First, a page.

“Sgt Southwick then went round the mountain to see all was out of danger,” reported the D&S. “On giving the signal, Mr JM Dolphin set fire to the nitro-glycerine shavings at about twenty minutes to three o’clock, and about three a terrific explosion took place.

“As the fact that the glycerine was to be destroyed was not publicly known, great excitement prevailed in Reeth and surrounding villages. Some thought the Fenians had made their appearance on Calva.

“The report was heard many miles distant, and a great many houses felt the shock. Earth and stones were thrown in all directions for upwards of 200 yards from where the explosion took place. It afforded a splendid sight to those who witnessed it.”

In September, Looking Back told how an exhibition at Kiplin Hall was celebrating the 200th anniversary of the wedding of Sarah Crowe, the Countess of Tyrconnell, the heiress of the hall.

In this week 150 years ago, the D&S told how the Countess had died at the hall, aged 78, and would be buried in the nearby Bolton-on-Swale church.

It told how she had devoted herself to “charity and benevolence”.

“She educated and clothed up to the time of her death 24 children for two years each,” it said. “The children were selected from the school at Bolton-on Swale, and on the expiration of the two years allotted to them, their numbers were filled up by others chosen from the same school.”

The D&S concluded: “Lady Tyrconnell was much respected by all who came in contract with her, and the poor especially have reason to regret her loss.”

BLOB If you have anything to add to any of the topics in today’s Looking Back, please email

A FORTNIGHT ago, the D&S told how 250 years ago, Captain James |Cook sailed on his first voyage of discovery in the Endeavour with his mate, Richard Pickersgill, who hailed from North Yorkshire.

But there was at least one other local sailor on board that historic voyage, and it left him with the most amazing claim to fame.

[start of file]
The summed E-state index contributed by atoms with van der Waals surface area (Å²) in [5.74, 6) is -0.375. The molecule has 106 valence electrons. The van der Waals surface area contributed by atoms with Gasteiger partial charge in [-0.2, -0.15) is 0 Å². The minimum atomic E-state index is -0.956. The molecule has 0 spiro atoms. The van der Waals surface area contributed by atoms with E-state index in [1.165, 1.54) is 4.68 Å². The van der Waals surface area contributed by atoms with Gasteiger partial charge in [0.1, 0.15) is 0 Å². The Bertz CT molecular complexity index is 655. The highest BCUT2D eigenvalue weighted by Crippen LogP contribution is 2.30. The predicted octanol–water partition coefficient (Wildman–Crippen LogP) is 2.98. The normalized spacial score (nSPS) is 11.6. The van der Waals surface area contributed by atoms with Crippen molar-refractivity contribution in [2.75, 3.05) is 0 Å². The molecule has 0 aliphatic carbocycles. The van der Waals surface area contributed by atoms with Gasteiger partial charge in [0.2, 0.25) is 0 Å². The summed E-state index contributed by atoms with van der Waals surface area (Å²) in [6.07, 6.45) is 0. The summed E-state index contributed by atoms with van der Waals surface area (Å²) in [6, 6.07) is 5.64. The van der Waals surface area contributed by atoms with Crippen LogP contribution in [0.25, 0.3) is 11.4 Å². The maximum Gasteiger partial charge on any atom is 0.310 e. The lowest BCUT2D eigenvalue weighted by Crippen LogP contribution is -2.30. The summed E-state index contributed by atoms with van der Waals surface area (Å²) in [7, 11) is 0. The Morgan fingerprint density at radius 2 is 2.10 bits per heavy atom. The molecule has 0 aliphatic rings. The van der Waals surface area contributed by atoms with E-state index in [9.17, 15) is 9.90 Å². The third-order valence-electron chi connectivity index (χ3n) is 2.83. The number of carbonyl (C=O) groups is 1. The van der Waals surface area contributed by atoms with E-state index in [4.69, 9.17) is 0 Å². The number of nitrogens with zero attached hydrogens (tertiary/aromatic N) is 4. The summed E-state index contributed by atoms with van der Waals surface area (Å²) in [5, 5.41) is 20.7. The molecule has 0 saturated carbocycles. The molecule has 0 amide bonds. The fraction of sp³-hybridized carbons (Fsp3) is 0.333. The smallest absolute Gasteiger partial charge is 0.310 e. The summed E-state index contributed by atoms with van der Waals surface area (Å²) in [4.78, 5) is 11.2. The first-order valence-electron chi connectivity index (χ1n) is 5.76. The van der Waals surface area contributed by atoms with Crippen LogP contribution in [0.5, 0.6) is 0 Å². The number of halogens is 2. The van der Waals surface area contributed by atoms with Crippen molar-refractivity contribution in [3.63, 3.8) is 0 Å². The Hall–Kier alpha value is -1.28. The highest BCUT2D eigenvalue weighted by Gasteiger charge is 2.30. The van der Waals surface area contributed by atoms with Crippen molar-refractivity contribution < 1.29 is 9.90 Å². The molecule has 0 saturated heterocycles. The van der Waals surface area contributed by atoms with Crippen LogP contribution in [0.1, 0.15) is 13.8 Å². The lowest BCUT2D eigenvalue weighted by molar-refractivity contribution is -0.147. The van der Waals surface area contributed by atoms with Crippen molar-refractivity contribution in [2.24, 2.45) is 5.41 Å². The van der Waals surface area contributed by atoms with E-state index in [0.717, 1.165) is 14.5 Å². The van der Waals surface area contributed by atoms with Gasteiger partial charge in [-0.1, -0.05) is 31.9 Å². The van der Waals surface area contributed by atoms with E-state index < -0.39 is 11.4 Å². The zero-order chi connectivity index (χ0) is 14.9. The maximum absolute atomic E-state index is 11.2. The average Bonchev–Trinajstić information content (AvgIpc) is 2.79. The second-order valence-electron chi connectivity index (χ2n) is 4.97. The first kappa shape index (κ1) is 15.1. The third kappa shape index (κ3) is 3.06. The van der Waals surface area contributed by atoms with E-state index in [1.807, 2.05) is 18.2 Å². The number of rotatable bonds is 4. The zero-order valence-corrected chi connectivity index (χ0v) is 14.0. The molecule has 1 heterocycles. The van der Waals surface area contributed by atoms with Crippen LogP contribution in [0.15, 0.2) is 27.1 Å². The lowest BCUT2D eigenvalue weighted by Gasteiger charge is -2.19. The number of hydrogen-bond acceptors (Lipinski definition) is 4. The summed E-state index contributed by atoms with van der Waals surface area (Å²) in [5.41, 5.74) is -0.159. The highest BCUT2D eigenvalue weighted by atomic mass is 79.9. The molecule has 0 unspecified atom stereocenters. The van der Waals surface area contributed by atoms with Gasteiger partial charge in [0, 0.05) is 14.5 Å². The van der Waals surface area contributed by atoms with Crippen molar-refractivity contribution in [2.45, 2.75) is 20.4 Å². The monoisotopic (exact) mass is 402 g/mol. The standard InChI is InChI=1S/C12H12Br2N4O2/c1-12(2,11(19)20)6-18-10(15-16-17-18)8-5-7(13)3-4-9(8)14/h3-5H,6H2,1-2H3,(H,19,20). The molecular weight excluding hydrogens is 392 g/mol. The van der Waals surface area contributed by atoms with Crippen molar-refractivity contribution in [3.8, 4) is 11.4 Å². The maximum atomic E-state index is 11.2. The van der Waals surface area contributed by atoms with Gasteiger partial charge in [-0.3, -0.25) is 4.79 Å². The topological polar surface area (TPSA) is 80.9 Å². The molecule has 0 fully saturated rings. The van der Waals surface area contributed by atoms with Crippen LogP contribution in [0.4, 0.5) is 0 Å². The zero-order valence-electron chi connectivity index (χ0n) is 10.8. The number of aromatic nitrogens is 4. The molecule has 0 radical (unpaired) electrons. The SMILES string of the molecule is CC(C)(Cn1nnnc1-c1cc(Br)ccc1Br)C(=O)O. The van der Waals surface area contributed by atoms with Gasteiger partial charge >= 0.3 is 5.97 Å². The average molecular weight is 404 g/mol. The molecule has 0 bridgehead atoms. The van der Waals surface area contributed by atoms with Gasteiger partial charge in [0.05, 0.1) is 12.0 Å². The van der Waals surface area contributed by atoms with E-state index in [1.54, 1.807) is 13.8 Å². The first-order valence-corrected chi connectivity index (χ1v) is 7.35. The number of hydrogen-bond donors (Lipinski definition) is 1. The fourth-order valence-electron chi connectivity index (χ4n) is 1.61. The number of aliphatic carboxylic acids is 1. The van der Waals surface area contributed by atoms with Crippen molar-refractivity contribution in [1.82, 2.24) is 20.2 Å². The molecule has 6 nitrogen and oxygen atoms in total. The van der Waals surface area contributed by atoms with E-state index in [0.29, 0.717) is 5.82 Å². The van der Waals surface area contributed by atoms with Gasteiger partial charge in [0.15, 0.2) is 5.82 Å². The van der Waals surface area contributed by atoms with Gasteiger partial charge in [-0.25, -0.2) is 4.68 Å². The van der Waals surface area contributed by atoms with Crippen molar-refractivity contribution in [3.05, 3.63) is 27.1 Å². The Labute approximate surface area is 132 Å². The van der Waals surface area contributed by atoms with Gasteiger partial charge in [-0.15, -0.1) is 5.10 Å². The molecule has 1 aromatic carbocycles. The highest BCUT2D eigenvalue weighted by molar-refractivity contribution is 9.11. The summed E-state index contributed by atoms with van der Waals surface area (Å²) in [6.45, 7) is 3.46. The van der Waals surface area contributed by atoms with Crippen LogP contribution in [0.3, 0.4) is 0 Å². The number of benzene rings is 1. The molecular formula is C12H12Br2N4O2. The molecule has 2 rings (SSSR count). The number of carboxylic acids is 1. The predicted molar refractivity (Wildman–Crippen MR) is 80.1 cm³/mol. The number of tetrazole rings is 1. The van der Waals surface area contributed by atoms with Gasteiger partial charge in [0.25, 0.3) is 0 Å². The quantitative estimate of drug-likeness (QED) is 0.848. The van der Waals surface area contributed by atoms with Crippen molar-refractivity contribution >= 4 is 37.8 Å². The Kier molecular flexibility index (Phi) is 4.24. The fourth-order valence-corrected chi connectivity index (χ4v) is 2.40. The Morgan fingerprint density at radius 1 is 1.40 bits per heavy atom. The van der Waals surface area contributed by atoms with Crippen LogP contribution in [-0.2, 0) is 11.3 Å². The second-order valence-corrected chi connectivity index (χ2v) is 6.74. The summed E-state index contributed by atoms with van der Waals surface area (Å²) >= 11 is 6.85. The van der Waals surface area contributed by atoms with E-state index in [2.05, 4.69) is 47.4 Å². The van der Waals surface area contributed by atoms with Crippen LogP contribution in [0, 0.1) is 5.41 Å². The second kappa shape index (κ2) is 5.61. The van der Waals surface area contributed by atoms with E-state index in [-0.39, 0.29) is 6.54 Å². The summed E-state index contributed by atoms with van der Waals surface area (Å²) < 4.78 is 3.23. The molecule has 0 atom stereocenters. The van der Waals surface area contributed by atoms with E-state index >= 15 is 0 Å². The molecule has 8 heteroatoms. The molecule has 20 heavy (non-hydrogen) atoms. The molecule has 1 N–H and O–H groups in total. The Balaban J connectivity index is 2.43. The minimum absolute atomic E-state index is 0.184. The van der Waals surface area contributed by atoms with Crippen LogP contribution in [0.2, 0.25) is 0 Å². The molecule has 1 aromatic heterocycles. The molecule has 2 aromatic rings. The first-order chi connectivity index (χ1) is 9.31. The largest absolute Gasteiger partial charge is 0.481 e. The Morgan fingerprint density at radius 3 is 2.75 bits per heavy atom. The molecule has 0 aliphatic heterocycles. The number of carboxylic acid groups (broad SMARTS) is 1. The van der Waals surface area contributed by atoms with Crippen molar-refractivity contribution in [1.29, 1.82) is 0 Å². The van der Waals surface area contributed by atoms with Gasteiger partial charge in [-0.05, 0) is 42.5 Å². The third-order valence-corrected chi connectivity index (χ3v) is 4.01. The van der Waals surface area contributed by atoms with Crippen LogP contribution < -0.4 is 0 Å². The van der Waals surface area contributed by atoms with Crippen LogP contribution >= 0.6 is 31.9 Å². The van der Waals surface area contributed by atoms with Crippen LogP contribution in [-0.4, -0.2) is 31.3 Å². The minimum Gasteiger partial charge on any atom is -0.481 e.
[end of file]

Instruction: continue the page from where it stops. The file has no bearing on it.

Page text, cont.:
It was to be a voyage that changed our perceptions of the world. Capt Cook's crew became the first westerners to see the east coast of Australia and only the second to discover New Zealand. They were the first to see kangaroos and surfing; their mathematical observations helped to create the system of longitude.

And Able Seaman Robert Stainsby, from Darlington, became the first westerner to get a tattoo.

What an incredible – and indelible – claim to fame!

Stainsby was born in 1741, the third child of William and Hanna, of Darlington. He was one of the first to join Cook’s crew, suggesting that he had some sea-going experience before.

The HM Bark Endeavour sailed from Plymouth on August 26, 1768, carrying 94 people, and it reached Tahiti on April 13, 1769. They waited to observe the transit of Venus across the face of the Sun, to help with the refinement of longitude.

They also observed the island natives.

In July 1769, Capt Cook wrote in his journal: “Both sexes paint their bodys Tattow as it is called in their language, this is done by inlaying the Colour of black under their skins in such a manner as to be indelible.”

He said the black oil, collected by burning the candlenut, was pricked into the skin by instruments made from thin pieces of bone or shell.

“One end is cut into sharp teeth and the other fasten’d to a handle; the teeth are diped into the black liquor and then drove by quick sharp blows struck upon the handle with a stick for that purpose into the skin so deep that every stroke is followed (with) a small quantity of blood. The part so marked remains sore for some days before it heals.”

He concludes: “As this is a painfull operation especially the tattowing their buttocks it is perform’d but once in their life time, it is never done until they are 12 or 14 years of age.”

The peoples covered in swirls and stars, and the painful process, obviously intrigued the British sailors. It intrigued them so much that a small party plucked up courage to give it a go.

Sydney Parkinson, a Scottish botanical illustrator, wrote in his diary on July 13, 1769: “Mr Stainsby, myself, and some others of our company, underwent the operation, and had our arms marked.”

And so an inky link can be traced from the tattooed torsos of Premiership footballers right back to the arms of a Darlingtonian 249 years ago who started the craze.

Is it too much to hope that there is still a Stainsby in the area who is descended from the first tattooed man?

n With thanks to Philip Sedgwick